2008 Lyrid Meteor Shower-April 22

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MeteorWayne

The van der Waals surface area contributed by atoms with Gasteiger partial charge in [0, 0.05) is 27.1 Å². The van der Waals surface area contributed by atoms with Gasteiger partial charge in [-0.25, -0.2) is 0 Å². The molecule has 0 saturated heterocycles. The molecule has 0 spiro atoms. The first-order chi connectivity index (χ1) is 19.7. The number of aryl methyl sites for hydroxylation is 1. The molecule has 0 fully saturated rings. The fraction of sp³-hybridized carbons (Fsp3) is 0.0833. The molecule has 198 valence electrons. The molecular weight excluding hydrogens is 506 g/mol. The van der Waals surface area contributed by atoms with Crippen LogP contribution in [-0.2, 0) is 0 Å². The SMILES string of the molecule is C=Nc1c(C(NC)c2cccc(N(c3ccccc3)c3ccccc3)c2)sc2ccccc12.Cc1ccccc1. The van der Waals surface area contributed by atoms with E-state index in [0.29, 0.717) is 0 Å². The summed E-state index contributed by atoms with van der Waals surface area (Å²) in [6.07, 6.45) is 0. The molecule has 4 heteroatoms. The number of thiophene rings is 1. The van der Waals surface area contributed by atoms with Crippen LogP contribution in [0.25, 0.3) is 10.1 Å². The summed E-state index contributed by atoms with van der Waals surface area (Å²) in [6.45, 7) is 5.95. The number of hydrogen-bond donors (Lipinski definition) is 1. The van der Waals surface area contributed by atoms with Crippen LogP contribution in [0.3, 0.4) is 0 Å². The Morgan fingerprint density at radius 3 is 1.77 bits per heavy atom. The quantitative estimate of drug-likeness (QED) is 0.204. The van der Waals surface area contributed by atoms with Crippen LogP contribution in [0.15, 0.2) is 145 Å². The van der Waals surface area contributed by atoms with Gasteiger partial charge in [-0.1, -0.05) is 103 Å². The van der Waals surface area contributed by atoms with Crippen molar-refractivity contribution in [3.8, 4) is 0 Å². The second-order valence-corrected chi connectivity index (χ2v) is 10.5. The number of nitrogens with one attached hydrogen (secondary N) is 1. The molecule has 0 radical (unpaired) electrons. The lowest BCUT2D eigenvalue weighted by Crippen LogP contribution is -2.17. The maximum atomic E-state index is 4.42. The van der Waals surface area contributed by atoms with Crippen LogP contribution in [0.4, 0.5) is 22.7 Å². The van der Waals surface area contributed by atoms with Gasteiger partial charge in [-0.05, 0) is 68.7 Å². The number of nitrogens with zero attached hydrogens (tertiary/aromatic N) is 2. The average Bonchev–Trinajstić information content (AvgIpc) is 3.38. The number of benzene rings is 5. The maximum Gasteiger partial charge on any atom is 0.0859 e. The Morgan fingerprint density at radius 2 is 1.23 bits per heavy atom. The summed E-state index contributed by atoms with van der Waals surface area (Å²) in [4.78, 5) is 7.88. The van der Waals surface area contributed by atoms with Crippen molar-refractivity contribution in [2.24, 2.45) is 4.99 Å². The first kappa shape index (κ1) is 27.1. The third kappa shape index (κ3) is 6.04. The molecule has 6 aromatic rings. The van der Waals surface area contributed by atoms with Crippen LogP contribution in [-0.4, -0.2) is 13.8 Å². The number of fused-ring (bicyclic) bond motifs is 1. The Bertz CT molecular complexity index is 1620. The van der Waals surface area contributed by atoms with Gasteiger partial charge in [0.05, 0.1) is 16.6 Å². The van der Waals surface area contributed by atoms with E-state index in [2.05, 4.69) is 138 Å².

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From this month's NAMN (North American Meteor Network) Notes <br />It is written for north america; if anyone else is interested, tell me where you are and I'll give some local advice.<br /><br />If you are interested in collecting scientifically useful meteor data, see the NAMN (particularly useful for beginners):<br />http://www.namnmeteors.org/<br /><br />or the International Meteor Organization:<br />http://www.imo.net/<br /><br />Meteor Wayne<br /><br />1. Challenging Lyrids for 2008...<br /><br />The moon is in about the worst possible position for this year&rsquo;s Lyrids.<br />So it will be a challenge to collect quality data. I hope to be able to<br />help you get the most out of whatever time you can contribute.<br /><br />First, the bad news. The moon is full on April 20th, only a day and a<br />half before the Lyrid peak. This means the 97% illuminated moon will be<br />rising in the ESE at about the same time the Lyrid radiant is rising in<br />the northeast. They will only be separated by about 75 degrees. So it<br />will be a battle all night long.<br /><br />The International Meteor Organization (IMO) predicts the peak will occur<br />between 21h UT on the 21st and 08h UT on the 22nd. Based on last years<br />peak (IMO ZHR 21 +/-3 at Solar Longitude 32.34) this would be the 08h UT<br />time on the 22nd. In addition, last year, two North American observers<br />detected a short possible second peak (EZHR 34 +/- 13) at Solar<br />Longitude 32.63; this would be about 1230h UT on the 22nd this year.<br />Some far western US sites might be able to see this, should it return,<br />as well as Hawaiian locations.<br /><br />So how do we get the most out of these circumstances?<br /><br />First, hope for very clear and dry weather. Even a small bit of haze in<br />the air can be devastating with a full moon. Second, you must find a way<br />to block the moon, and place it behind you as much as possible. The good<br />news (yes a tiny bit of good news) is that the moon rides fairly low<br />across the sky this night. It only reaches an elevation of 25 degrees at<br />41 N, only 35 degrees at 30 N at transit ~ 2 AM daylight time. So you<br />should be able to block it. You can use a building, a car, or even a<br />beach umbrella, but hide that thing!<br /><br />Unfortunately, since the separation between moon and radiant is only 75<br />degrees, you don&rsquo;t want to look too near the radiant; place your field<br />of view on the other side. A field centered between Draco&rsquo;s head and the<br />bowl of the little dipper is about 40 degrees from the radiant, but<br />nearly 120 degrees from the moon. That&rsquo;s the best advice I can give.<br />Good luck to all.<br /><br />Lyrids (LYR) Meteor Velocity: 49 km/sec (medium fast)<br />Start of Activity - April 15: Radiant RA 263 (17:32), Dec +34<br />Peak of Activity - April 22: Radiant RA 271 (18:04), Dec +34<br />End of Activity - April 25: Radiant RA 274 (18:16), Dec +34<br /><br />For radiant positions and more detailed descriptions of showers, see the<br />IMO 2008 Meteor Shower Calendar at: http://www.imo.net/calendar/2008<br /><br />MW<br /> <div class="Discussion_UserSignature"> <p><font color="#000080"><em><font color="#000000">But the Krell forgot one thing John. Monsters. Monsters from the Id.</font></em> </font></p><p><font color="#000080">I really, really, really, really miss the "first unread post" function</font><font color="#000080"> </font></p> </div>